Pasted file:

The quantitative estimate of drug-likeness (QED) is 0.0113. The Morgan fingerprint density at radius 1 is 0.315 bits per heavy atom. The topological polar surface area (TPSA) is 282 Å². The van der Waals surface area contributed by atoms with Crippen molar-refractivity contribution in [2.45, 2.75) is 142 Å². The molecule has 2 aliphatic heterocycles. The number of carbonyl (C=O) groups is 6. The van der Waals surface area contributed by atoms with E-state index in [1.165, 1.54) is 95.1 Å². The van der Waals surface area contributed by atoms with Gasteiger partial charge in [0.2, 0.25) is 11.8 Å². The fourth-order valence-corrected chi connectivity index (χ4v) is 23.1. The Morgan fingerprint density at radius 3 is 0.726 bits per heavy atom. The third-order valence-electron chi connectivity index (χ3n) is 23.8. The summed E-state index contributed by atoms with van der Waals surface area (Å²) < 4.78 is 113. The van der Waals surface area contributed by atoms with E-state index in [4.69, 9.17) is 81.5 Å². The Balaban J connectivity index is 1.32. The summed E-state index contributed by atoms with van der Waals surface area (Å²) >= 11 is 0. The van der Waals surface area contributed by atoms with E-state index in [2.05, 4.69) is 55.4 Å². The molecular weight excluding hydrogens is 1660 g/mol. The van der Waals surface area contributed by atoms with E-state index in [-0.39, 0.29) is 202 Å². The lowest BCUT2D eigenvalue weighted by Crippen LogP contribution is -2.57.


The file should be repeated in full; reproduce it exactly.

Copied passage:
The quantitative estimate of drug-likeness (QED) is 0.0113. The Morgan fingerprint density at radius 1 is 0.315 bits per heavy atom. The topological polar surface area (TPSA) is 282 Å². The van der Waals surface area contributed by atoms with Crippen molar-refractivity contribution in [2.45, 2.75) is 142 Å². The molecule has 2 aliphatic heterocycles. The number of carbonyl (C=O) groups is 6. The van der Waals surface area contributed by atoms with E-state index in [1.165, 1.54) is 95.1 Å². The van der Waals surface area contributed by atoms with Gasteiger partial charge in [0.2, 0.25) is 11.8 Å². The fourth-order valence-corrected chi connectivity index (χ4v) is 23.1. The Morgan fingerprint density at radius 3 is 0.726 bits per heavy atom. The third-order valence-electron chi connectivity index (χ3n) is 23.8. The summed E-state index contributed by atoms with van der Waals surface area (Å²) < 4.78 is 113. The van der Waals surface area contributed by atoms with E-state index in [4.69, 9.17) is 81.5 Å². The Balaban J connectivity index is 1.32. The summed E-state index contributed by atoms with van der Waals surface area (Å²) >= 11 is 0. The van der Waals surface area contributed by atoms with E-state index in [2.05, 4.69) is 55.4 Å². The molecular weight excluding hydrogens is 1660 g/mol. The van der Waals surface area contributed by atoms with E-state index in [-0.39, 0.29) is 202 Å². The lowest BCUT2D eigenvalue weighted by Crippen LogP contribution is -2.57.